Take off your pants! by Libbie Hawker. This was my first admission that, for a story longer than anything I’d ever written*, I needed help.

Libbie Hawker’s book started out annoying – I dislike the cosy, sparkly tone she adopts – but soon it gets down to solid advice, and her own suggested formula for a satisfying story structure. She uses one of her own books as an example, but also some well known stories. I liked the shape of her outline, but had trouble with her definitions of the Antagonist and Ally, since they seemed to be the opposite of standard explanations of these.

I could see what she was getting at, but I couldn’t pin these definitions on any of my characters. Did that mean I was trying to write a novel without either of these? I didn’t think so, but I couldn’t make it stick.

I liked her iteration of the ‘Drive for Goal>Antagonist Attacks!>Thwart>Revisiting Main Character’s Flaw>New Drive For Goal’ flow. I can totally see how that could lead the reader through a series of increasingly Bad Things until the main character is forced to address their Flaw, challenge the Antagonist, and be changed by the outcome. I tend to do this anyway, but I don’t think I use the Antagonist/Ally double-whammy she describes. So this book was interesting but I’ve yet to get a handle on applying its ideas.

Super Structure, by James Scott Bell. James Scott Bell proposes a different structure, based around the main character experiencing a disturbance in their status quo, and then being propelled through two ‘doorways of no return.’ I like this simpler idea, but then got stuck again trying to identify my doorways. Is it when my character runs away recklessly seeking glory? Is it when his home is destroyed by the bad guys? Is it much, much sooner, when he first arrives at the strange village? Aarrgghh. (But see my later post on this – Sef)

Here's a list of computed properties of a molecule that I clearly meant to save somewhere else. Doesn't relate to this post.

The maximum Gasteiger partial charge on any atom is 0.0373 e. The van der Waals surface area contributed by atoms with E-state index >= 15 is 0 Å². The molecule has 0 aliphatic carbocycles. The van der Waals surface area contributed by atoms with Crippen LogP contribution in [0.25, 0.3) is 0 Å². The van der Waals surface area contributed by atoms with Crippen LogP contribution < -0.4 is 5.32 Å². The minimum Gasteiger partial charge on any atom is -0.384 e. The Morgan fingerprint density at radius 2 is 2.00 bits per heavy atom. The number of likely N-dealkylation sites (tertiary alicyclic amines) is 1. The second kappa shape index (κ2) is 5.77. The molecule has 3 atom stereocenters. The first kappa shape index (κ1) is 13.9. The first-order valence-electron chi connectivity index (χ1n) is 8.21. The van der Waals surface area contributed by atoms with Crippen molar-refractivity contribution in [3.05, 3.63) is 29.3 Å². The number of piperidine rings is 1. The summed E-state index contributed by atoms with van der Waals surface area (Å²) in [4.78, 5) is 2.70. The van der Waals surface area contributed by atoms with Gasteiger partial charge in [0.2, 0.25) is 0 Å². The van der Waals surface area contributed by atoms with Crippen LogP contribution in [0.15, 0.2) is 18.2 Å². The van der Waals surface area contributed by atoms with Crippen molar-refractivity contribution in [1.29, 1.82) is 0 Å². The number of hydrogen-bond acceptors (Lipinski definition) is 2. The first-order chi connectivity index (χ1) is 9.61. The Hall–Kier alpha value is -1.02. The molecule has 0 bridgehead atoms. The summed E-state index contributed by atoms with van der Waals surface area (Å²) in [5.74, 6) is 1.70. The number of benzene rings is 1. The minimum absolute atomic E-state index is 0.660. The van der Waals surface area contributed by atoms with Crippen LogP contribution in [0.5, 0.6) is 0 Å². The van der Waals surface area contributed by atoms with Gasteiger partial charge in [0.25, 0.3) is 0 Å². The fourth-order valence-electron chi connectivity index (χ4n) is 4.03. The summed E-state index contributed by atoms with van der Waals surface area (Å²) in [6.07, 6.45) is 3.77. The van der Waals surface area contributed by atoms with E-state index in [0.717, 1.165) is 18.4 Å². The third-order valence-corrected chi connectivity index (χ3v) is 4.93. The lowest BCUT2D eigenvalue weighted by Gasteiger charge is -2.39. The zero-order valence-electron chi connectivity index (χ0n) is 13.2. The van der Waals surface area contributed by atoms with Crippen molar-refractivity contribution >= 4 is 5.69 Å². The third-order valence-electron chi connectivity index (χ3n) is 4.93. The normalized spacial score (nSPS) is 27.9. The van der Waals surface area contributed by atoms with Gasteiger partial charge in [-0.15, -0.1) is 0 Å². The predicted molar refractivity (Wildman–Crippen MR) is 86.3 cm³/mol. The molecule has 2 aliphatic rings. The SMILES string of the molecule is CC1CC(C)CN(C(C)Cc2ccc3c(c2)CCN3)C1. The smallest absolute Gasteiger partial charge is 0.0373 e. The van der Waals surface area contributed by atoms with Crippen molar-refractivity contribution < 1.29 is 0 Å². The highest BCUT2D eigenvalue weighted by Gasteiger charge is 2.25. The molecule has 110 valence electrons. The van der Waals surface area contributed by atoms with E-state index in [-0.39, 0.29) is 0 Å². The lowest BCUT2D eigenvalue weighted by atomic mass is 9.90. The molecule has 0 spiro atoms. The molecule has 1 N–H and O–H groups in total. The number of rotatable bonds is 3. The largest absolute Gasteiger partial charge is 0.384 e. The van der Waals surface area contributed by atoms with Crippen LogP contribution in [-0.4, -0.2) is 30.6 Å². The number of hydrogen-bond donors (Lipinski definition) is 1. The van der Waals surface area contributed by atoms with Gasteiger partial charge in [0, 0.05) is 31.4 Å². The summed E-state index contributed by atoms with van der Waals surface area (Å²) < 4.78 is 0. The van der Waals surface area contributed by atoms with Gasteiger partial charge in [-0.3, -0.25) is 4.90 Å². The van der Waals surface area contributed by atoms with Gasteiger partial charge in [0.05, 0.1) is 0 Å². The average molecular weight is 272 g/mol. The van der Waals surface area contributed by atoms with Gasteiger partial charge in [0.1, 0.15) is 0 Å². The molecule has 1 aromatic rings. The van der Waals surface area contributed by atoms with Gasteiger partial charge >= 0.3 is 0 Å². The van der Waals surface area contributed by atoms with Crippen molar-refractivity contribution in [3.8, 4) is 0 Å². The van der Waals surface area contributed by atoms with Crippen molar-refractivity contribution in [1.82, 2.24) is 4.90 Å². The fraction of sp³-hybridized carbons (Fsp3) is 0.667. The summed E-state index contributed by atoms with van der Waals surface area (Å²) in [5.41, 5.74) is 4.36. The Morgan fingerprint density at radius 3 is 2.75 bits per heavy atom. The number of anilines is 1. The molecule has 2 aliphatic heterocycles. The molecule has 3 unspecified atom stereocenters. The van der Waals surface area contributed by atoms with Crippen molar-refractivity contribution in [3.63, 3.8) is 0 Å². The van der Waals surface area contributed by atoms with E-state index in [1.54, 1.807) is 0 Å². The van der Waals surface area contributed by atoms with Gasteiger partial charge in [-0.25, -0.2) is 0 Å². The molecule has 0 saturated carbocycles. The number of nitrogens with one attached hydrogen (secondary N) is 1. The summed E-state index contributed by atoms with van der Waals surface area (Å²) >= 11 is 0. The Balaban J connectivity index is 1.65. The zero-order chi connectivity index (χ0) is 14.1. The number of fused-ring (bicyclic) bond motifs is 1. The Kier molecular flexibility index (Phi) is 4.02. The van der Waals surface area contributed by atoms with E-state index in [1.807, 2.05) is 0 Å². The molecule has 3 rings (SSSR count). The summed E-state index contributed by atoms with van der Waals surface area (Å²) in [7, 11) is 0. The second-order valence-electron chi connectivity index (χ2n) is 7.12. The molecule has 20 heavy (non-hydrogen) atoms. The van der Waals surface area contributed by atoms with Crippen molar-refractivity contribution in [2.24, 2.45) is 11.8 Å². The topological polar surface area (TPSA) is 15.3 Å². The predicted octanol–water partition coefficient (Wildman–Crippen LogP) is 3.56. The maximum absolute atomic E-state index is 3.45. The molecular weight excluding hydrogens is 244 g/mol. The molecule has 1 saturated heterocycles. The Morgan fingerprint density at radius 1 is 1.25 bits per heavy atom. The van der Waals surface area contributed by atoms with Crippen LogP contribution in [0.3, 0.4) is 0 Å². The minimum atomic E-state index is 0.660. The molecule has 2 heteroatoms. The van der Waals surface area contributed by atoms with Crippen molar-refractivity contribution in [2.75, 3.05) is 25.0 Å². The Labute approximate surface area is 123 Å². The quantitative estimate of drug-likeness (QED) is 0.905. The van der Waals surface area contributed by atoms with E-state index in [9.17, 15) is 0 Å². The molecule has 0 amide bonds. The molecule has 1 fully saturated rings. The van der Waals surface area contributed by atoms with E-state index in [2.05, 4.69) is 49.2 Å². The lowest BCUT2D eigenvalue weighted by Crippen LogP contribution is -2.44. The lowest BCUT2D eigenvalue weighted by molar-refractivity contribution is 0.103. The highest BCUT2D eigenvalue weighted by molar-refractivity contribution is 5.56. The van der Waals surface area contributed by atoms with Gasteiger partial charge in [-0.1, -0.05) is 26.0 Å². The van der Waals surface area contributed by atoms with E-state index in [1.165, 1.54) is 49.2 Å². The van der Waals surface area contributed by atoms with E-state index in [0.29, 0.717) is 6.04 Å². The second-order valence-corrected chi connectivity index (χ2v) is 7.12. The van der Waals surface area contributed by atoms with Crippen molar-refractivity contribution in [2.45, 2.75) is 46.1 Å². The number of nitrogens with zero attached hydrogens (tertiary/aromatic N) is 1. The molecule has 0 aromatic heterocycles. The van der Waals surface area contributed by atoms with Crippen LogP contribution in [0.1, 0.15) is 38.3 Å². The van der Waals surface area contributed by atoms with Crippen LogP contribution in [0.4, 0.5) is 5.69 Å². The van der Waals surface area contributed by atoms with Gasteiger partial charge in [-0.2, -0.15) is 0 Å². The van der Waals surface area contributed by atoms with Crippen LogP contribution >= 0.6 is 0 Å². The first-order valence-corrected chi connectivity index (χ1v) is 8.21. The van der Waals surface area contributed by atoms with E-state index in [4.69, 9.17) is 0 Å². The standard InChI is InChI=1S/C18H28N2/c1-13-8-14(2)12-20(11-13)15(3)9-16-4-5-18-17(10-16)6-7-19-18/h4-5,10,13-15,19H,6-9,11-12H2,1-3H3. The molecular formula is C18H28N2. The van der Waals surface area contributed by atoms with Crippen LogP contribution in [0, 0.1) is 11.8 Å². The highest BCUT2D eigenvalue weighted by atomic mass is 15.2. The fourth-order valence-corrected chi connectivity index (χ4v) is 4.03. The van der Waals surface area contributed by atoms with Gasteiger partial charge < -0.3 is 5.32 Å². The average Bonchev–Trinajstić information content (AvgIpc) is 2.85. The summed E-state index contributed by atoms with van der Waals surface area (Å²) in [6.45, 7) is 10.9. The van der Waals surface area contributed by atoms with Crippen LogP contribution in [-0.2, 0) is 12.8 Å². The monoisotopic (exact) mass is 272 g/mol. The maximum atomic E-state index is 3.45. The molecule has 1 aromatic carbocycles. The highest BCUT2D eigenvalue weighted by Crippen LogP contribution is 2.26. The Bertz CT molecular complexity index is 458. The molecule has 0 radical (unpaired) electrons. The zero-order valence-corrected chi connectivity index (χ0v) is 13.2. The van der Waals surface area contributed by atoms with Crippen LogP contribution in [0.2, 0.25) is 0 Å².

Twenty Master Plots and How to Build Them. Ronald B Tobias’ book is a little different. It suggests you identify your story as one of his 20 basic types of plot, and then use the corresponding deep structure. My plot is easily identified as a quest (hurrah – I can ignore the following 19 chapters) but then again I got tied up in trying to match anything in my book to any of the stages Tobias insists are fundamental.

Lessons learned about structure: think about structure when you first brainstorm your ideas. That way, instead of shoehorning your existing plot into a structure-shape and assessing if it works, you can be starting from an empty system which you can fill with your inspiration. I never thought I’d say this, but maybe I need some slightly smaller pants after all.

To be continued…


Jump back to Part 1

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My Biggest Pants Yet – Outlining a novel, Part 1

Reading Time: 4 minutes
Biggest Pants yet - outlining a novel
Antony Gormley’s statues have no pants at all. Is it time to take off my own metaphorical trousers?

Where I come from, pants means knickers. That’s not what I’m talking about here. I’m talking about outlining my novel.

In Lancashire, (and also in, you know, America) pants means trousers. Flying by the seat of them is a style of writing beloved of those who like to be spontaneous, creative, freeform. They are known as pantsers and are often set up in opposition to plotters, who prefer a more orderly approach. I don’t believe these styles are mutually exclusive, but it’s a handy label. I am a pantser, and I am also someone who wants to write a novel. That’s what this blog is about. I put on the pants in January 2016 and they are huge.

It’s now June. And for the first time in my life, the pants are not comfy.

I started with a story outline of my usual kind: a wobbly line drawn in a notebook, with a couple of high and low points labelled, like a cross section of the Lancashire Dales. Peaks were my main characters’ triumphs; valleys, their terrible defeats at the hands of the enemy.